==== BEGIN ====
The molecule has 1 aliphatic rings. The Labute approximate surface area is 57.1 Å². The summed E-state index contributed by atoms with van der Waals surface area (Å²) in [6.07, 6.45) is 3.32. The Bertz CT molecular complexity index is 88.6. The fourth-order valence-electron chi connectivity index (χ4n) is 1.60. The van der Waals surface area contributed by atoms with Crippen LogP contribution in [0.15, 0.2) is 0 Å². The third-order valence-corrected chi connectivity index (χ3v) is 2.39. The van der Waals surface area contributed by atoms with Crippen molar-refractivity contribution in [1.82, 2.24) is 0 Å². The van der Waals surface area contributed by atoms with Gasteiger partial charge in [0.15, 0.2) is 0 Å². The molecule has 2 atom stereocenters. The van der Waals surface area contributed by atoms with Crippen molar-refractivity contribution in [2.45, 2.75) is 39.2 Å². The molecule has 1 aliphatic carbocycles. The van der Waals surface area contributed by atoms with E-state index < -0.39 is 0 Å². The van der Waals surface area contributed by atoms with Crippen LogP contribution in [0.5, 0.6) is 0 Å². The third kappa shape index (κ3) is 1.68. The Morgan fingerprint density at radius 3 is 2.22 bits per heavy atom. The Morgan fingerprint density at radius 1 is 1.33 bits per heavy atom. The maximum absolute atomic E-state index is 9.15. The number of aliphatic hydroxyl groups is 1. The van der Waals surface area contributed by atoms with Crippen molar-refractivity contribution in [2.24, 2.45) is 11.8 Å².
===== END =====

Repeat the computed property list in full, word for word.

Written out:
The molecule has 1 aliphatic rings. The Labute approximate surface area is 57.1 Å². The summed E-state index contributed by atoms with van der Waals surface area (Å²) in [6.07, 6.45) is 3.32. The Bertz CT molecular complexity index is 88.6. The fourth-order valence-electron chi connectivity index (χ4n) is 1.60. The van der Waals surface area contributed by atoms with Crippen LogP contribution in [0.15, 0.2) is 0 Å². The third-order valence-corrected chi connectivity index (χ3v) is 2.39. The van der Waals surface area contributed by atoms with Crippen molar-refractivity contribution in [1.82, 2.24) is 0 Å². The van der Waals surface area contributed by atoms with Gasteiger partial charge in [0.15, 0.2) is 0 Å². The molecule has 2 atom stereocenters. The van der Waals surface area contributed by atoms with Crippen molar-refractivity contribution in [2.45, 2.75) is 39.2 Å². The molecule has 1 aliphatic carbocycles. The van der Waals surface area contributed by atoms with E-state index < -0.39 is 0 Å². The van der Waals surface area contributed by atoms with Crippen LogP contribution in [0.5, 0.6) is 0 Å². The third kappa shape index (κ3) is 1.68. The Morgan fingerprint density at radius 3 is 2.22 bits per heavy atom. The Morgan fingerprint density at radius 1 is 1.33 bits per heavy atom. The maximum absolute atomic E-state index is 9.15. The number of aliphatic hydroxyl groups is 1. The van der Waals surface area contributed by atoms with Crippen molar-refractivity contribution in [2.24, 2.45) is 11.8 Å².